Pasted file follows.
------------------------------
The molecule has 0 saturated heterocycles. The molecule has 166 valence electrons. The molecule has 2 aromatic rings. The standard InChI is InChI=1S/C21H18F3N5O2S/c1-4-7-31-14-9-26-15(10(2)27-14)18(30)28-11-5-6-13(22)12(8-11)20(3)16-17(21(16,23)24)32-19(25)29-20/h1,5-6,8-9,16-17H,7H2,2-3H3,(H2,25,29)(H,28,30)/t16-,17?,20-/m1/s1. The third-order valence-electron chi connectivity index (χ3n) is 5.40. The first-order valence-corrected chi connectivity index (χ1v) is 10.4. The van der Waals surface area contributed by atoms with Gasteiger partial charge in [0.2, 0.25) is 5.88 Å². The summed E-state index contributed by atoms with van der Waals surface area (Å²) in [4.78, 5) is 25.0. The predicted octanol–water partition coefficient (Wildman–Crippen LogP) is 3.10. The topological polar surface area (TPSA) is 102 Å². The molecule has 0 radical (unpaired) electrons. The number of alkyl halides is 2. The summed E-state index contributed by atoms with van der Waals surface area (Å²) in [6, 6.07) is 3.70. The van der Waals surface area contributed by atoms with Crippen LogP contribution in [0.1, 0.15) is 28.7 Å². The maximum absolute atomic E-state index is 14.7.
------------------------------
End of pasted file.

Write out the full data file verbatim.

The molecule has 0 saturated heterocycles. The molecule has 166 valence electrons. The molecule has 2 aromatic rings. The standard InChI is InChI=1S/C21H18F3N5O2S/c1-4-7-31-14-9-26-15(10(2)27-14)18(30)28-11-5-6-13(22)12(8-11)20(3)16-17(21(16,23)24)32-19(25)29-20/h1,5-6,8-9,16-17H,7H2,2-3H3,(H2,25,29)(H,28,30)/t16-,17?,20-/m1/s1. The third-order valence-electron chi connectivity index (χ3n) is 5.40. The first-order valence-corrected chi connectivity index (χ1v) is 10.4. The van der Waals surface area contributed by atoms with Gasteiger partial charge in [0.2, 0.25) is 5.88 Å². The summed E-state index contributed by atoms with van der Waals surface area (Å²) in [4.78, 5) is 25.0. The predicted octanol–water partition coefficient (Wildman–Crippen LogP) is 3.10. The topological polar surface area (TPSA) is 102 Å². The molecule has 0 radical (unpaired) electrons. The number of alkyl halides is 2. The summed E-state index contributed by atoms with van der Waals surface area (Å²) in [6, 6.07) is 3.70. The van der Waals surface area contributed by atoms with Crippen LogP contribution in [0.1, 0.15) is 28.7 Å². The maximum absolute atomic E-state index is 14.7.